Guillermo Del Toro’s Pinocchio Why Pinocchio can not become a real person

In Toro’s film, it is unforgivable for a monster to become a real person.When the film proceeds to 9:04, the puppeteer Jepetto’s lovely son Carlo is killed by a bomb, the still unseen Pinocchio thus declares that he has lost his essence, and he is destined to be a substitute for the deceased Carlo for a long time.

The audience’s expectation of the ending of this classic story was modified. The goal of the young protagonist is no longer to turn from a puppet into a real person, but from Pinocchio into Carlo.

It must be admitted that when Carlo has a real and lovely concrete image and quickly fades away, if the ending allows Pinocchio to become Carlo, it can almost completely satisfy the audience’s expectations and turn into another so-called perfect fairy tale.

However, the director, in the middle of the narrative process, has not moved to reverse this expectation and tell a Pinocchio belonging to Guillermo del Toro.

1. The war in the fairy tale

You should have noticed that Toro’s Pinocchio story takes place during World War II, a classic fairy tale that is rarely pointed to a specific historical moment.

The monster in wartime certainly has its aesthetic justification, but apart from that, I think what Toro wanted more than anything else was to give a realistic meaning to the fantasy story. Toro does not want to make it just a fantasy, he wants to blur the line between it and the real.

What he wants to tell now is the same realistic story that he has been telling all along: the way an outsider gets along with the world.

The outsider can exist in any form in art, and most of the time they are monsters, like the humanoid amphibian creature in The Shape of Water, like the god Pan in Pan’s Labyrinth, or Pinocchio at this point.

But in reality, the outsider eventually points to himself: a Mexican who immigrated to the United States.

The childhood fascination with monsters, and the contradiction of immigrant identity in adulthood, form the dramatic element in most of Toro’s films.

The world’s initial feelings about outsiders are one of fear, rejection, and curiosity.

In other versions of the adaptation, Pinocchio is a mischievous presence, but not a scary one. In Toro’s version, on the other hand, he incorporates Frankensteinian horror into the story as well. The birth of Pinocchio is not a pleasant, surprise filled moment. It is born on a rainy night, catalyzed by Geppetto’s alcohol and a curse to the heavens.

This attitude toward outsiders is what he feels as an immigrant.

Over time, people will gradually discover what can be used in the outsider, just as the mayor discovered the ability of rebirth on Pinocchio and decided to send it to the battlefield.

2. Disappearing reanimation ability

The ability to come back from the dead is also given to Pinocchio by Toro. Pinocchio several times through it to save his life, but also because it was sent to the battlefield.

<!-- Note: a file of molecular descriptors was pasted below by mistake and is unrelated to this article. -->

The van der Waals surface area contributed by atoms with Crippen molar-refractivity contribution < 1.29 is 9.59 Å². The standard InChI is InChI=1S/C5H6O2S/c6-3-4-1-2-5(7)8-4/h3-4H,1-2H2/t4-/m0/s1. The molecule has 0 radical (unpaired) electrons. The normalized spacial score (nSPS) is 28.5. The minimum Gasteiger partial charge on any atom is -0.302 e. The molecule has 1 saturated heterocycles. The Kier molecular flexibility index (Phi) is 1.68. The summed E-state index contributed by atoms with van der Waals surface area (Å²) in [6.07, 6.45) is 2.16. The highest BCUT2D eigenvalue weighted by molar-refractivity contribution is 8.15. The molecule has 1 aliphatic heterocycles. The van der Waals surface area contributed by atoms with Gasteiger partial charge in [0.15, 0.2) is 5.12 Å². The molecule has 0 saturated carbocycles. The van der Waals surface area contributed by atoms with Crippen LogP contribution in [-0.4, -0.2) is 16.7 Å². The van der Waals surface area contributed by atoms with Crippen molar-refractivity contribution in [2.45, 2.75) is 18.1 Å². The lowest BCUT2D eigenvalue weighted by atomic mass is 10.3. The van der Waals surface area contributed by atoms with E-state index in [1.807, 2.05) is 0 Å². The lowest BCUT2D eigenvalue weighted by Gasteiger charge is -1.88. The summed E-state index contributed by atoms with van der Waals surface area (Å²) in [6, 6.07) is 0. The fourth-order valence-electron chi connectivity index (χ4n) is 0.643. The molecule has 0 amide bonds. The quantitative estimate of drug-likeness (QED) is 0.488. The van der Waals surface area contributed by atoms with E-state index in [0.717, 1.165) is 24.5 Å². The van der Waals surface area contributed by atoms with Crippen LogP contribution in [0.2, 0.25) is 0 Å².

At the end of the film, Pinocchio and Geppetto sink to the bottom of the sea, Pinocchio lost his life earlier, he came to Death, begging to speed up the resurrection time, so that he could go back to save Geppetto. Death tells him that if he wants to modify the resurrection process, he must personally break the resurrection time hourglass, but he will also lose the ability to resurrect – and become a real person.

Pinocchio broke the hourglass, he became what he had always dreamed of, a real boy, and thus saved his father.

But we must pause for a moment to consider the changes in Pinocchio: he becomes a real person, but not into the long-awaited Carlo, not even gaining human-like flesh and blood, he is still a puppet.

The puppet becomes a real person should have represented the ultimate sublimation, but in Toro’s story, become a real person like a punishment. Pinocchio’s growth, not only did not happen to the naked eye to improve, but rather in the loss of his rebirth ability to complete.

In fact, what Pinocchio gains is the ability to sacrifice willingly, a sacrificial ability that is divine and which cannot be gifted through others. The elimination of the ego and the dedication of oneself to the loved ones is a spiritual metamorphosis, whereby one grows into a man and needs no other external changes as a symbol.

This is not a story of a puppet becoming a boy, this is a story of a boy becoming an adult.

Doro praises the divine Pinocchio, and he compares Pinocchio with Jesus several times in the film.

3. The lonely patient who reconciles with the world

In most of Toro’s other films, after the monster fights against the world, he goes to an isolated ending. In “The Shape of Water”, the monster eventually takes his lover and hides in the deep sea. People who like monsters, like monsters, are happy in solitude.

In Pinocchio, the monster begins to reconcile with the world. He makes friends with crickets, monkeys, and humans during his journey. Having lost his ability to be reborn, he has become the same as the world in the most important things, and eventually all have to accept the arrangement of death.

But he must maintain the wooden character of reconciliation, which means mutual acceptance; not only have I accepted the world, but the world must also accept me.

During his journey, Pinocchio has already gained the recognition of his companions through his kindness and courage, and he has proved that he can live with the world and be beneficial to it. The world does not need a uniform race of people.

If Pinocchio eventually becomes Carlo, it is like America telling an immigrant that it can accept him, provided he becomes a pure white American.

This reminds me of Beauty and the Beast, where the author praises the Beast, but to make the story even better, he makes the Beast into a prince at the end.

In just one moment, all his previous praise turned into a carefully planned PUA.

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